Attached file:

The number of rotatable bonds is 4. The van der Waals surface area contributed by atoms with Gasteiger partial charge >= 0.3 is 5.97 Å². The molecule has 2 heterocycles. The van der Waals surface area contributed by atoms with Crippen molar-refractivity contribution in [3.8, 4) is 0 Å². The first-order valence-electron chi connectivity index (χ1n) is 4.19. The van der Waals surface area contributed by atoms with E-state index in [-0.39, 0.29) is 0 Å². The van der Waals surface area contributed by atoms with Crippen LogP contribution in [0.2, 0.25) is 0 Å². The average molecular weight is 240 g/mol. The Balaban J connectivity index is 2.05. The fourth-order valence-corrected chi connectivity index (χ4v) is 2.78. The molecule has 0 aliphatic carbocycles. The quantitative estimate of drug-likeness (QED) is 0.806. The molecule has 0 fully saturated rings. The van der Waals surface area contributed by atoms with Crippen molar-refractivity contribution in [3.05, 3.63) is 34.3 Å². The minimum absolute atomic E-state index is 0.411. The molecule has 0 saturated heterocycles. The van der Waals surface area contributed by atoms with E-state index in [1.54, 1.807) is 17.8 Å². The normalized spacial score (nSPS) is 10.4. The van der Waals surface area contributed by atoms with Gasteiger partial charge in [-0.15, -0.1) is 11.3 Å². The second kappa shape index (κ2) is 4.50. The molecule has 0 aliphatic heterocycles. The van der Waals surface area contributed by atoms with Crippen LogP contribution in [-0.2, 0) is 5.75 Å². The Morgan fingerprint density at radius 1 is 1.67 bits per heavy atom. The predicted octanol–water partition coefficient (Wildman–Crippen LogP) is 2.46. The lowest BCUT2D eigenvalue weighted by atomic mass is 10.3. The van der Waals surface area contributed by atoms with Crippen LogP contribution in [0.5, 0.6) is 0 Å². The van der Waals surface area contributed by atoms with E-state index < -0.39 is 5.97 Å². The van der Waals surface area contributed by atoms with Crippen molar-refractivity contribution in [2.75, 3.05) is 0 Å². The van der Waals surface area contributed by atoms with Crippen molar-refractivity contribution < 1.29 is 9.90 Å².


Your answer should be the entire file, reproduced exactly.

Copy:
The number of rotatable bonds is 4. The van der Waals surface area contributed by atoms with Gasteiger partial charge >= 0.3 is 5.97 Å². The molecule has 2 heterocycles. The van der Waals surface area contributed by atoms with Crippen molar-refractivity contribution in [3.8, 4) is 0 Å². The first-order valence-electron chi connectivity index (χ1n) is 4.19. The van der Waals surface area contributed by atoms with E-state index in [-0.39, 0.29) is 0 Å². The van der Waals surface area contributed by atoms with Crippen LogP contribution in [0.2, 0.25) is 0 Å². The average molecular weight is 240 g/mol. The Balaban J connectivity index is 2.05. The fourth-order valence-corrected chi connectivity index (χ4v) is 2.78. The molecule has 0 aliphatic carbocycles. The quantitative estimate of drug-likeness (QED) is 0.806. The molecule has 0 fully saturated rings. The van der Waals surface area contributed by atoms with Crippen molar-refractivity contribution in [3.05, 3.63) is 34.3 Å². The minimum absolute atomic E-state index is 0.411. The molecule has 0 saturated heterocycles. The van der Waals surface area contributed by atoms with E-state index in [1.54, 1.807) is 17.8 Å². The normalized spacial score (nSPS) is 10.4. The van der Waals surface area contributed by atoms with Gasteiger partial charge in [-0.15, -0.1) is 11.3 Å². The second kappa shape index (κ2) is 4.50. The molecule has 0 aliphatic heterocycles. The van der Waals surface area contributed by atoms with Crippen LogP contribution in [-0.2, 0) is 5.75 Å². The Morgan fingerprint density at radius 1 is 1.67 bits per heavy atom. The predicted octanol–water partition coefficient (Wildman–Crippen LogP) is 2.46. The lowest BCUT2D eigenvalue weighted by atomic mass is 10.3. The van der Waals surface area contributed by atoms with Crippen LogP contribution in [0.5, 0.6) is 0 Å². The van der Waals surface area contributed by atoms with E-state index < -0.39 is 5.97 Å². The van der Waals surface area contributed by atoms with Crippen molar-refractivity contribution in [2.75, 3.05) is 0 Å². The van der Waals surface area contributed by atoms with Crippen molar-refractivity contribution < 1.29 is 9.90 Å².